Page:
I have five sisters, and all are feminine, but I would describe none of them as effeminate or soft. They are women; yet, they do not exhibit this particular vice. So, it must be understood, I am not putting down women or speaking on homosexuality, (though effeminacy is often a sign of this sexual disorder) but rather on acting in an inappropriate manner that is often prevalent in seminaries.
Saint Thomas also speaks on modesty concerning the outward movements of the body. Here, he quotes Saint Ambrose in stating that, “Beauty of conduct consists in becoming behavior towards others, according to their sex and person.” Thomas states that, “Outward movements are a sign of the inward disposition” and quotes Ecclesiastics 19:29-30, “You can tell a person by his appearance . . . the way a person dresses, the way he laughs, the way he walks, tell you what he is.” Saint Ambrose adds that, “The habit of mind is seen in the gesture of the body,” and that “the body’s movement is an index of the soul.” Ambrose goes on to say, “Let nature guide the movement: if nature fail in any respect, surely effort will supply the defect.” This effort is lacking in almost all seminary formation. Such things should be noticed and discussed by seminary faculty in both external and internal formation, as they can often be signs of deeper issues.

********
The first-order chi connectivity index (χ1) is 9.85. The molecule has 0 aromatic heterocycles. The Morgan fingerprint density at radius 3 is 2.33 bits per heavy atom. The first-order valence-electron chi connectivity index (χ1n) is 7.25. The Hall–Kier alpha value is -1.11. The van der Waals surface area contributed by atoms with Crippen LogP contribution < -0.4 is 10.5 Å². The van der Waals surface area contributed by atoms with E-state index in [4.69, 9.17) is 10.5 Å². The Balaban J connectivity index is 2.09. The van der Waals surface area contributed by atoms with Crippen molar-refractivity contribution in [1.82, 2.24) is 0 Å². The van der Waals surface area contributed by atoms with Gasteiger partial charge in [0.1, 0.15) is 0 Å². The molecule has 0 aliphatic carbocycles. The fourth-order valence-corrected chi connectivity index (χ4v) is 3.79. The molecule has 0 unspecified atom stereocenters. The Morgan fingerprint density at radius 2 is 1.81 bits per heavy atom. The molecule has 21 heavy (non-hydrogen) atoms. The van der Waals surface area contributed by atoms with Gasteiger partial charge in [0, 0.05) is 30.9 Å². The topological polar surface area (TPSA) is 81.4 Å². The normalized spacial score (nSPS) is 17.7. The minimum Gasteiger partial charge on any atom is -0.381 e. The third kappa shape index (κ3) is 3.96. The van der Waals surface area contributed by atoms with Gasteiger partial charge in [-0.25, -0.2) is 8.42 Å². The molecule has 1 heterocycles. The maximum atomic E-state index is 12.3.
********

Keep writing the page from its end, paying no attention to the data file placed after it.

Saint Thomas, moreover, asserts the truth that it is often from our outward movements that other men form their judgment about us. Thomas encourages us to study our outward movements so that if they are inordinate in any way, they may be corrected. Such things need to be addressed in formation because they have a definite effect on our ability to be and bring Christ to others. Does the seminary deal with a seminarian that sways when he walks, who has limp wrists, who acts like a drama queen or who lisps? It must. This not about a witch hunt but being honest enough to admit that such external behavior affects our ability to share Christ. I knew a seminarian that spoke in a very effeminate manner, and to his credit he recognized this impediment to his future preaching the Gospel, and on his own sought help from a speech instructor. The seminary did not see this glaring problem and did not move this man to get assistance. That is the problem.